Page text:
Then this happens.

And that's how I started the funk phase that I've been going through for like the last year.

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Let me know what all your favorite Isley Brothers albums are. Please. Go For Your Guns caught me already with (of course) the second song (and you know why) so drop 'em. 

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On 9/23/2018 at 4:49 AM, Curt McGirt said:

Let me know what all your favorite Isley Brothers albums are. Please. Go For Your Guns caught me already with (of course) the second song (and you know why) so drop 'em. 

This is such a hard question, based purely on the fact that albums were produced so differently in the 60s and 70s than they are now.  If you think back on artists who are known for their great albums, like Stevie Wonder or Marvin Gaye, they probably released 10 or so albums with only one or two great songs a piece, before any of their classic albums.  For instance, Marvin Gaye's first greatest hits album came out in 1964 (one of 4 albums he dropped that year), and I'm willing to bet most of the people on this board doesn't know any of those songs. "What's Going On," his 11th studio album is the first album that any of us would call a classic.  "Music of My Mind," was Stevie Wonder's 14th album.  So, The Isley Brothers have countless albums with one or two great songs and nothing else, but that is more of a music industry issue, not an Isley Brothers issue.  

So with all of that said, I think "Giving it Back," is one of the best Isley Brothers' albums, despite the fact that it is a cover album.  They are one of the few bands that can legit play anything and make it their own, so it sounds like an Isley Brothers album.  "3+3" is probably my favorite Isley Brothers Album.  The addition of Ernie Isley's guitar, Marvin Isley's bass, and Chris Jasper's keyboards, took this from a 60's R&B/Soul band to a 70s Funk band.  They really let the newbies flex their muscles and the band is better because of it.  "Go for Your Guns" is great as well, and has two absolute classics in "Footsteps in the Dark," and "Voyage to Atlantis."  Speaking of, I think "Voyage to Atlantis," is the best R&B Power Ballad of all time.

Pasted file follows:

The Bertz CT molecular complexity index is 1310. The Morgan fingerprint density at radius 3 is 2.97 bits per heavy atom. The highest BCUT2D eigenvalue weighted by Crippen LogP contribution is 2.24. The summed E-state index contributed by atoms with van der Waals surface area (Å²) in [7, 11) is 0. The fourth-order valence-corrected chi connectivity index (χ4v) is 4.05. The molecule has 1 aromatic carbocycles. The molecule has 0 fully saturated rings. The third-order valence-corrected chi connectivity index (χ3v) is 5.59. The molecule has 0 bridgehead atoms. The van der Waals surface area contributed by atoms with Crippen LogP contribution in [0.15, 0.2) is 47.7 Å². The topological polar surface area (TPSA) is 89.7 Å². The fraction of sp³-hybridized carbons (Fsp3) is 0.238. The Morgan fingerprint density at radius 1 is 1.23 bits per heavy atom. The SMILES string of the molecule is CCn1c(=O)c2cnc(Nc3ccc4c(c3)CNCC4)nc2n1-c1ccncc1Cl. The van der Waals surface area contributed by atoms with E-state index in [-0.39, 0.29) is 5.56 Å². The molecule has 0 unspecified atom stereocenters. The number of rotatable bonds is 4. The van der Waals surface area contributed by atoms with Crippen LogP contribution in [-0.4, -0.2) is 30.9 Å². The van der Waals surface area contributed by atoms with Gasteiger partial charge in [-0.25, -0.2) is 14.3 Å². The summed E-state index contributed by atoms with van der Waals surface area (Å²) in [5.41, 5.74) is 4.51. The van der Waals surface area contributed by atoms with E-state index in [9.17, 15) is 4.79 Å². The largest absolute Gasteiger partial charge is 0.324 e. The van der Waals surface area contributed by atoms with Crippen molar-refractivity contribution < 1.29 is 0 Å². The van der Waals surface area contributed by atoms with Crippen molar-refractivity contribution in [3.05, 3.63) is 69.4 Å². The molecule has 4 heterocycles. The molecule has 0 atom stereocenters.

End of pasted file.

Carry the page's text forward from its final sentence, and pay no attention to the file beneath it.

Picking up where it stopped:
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Those are the 3 albums that I'd call essential listening, but they have great songs sprinkled throughout their career.  

I think the cross-genre comparison for The Isley Brothers is LL Cool J.  A long career full of great songs, but very few great albums.  The only difference is, LL Cool J's career came in an era where the quality of albums mattered.  

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Voyage to Atlantis is my shit!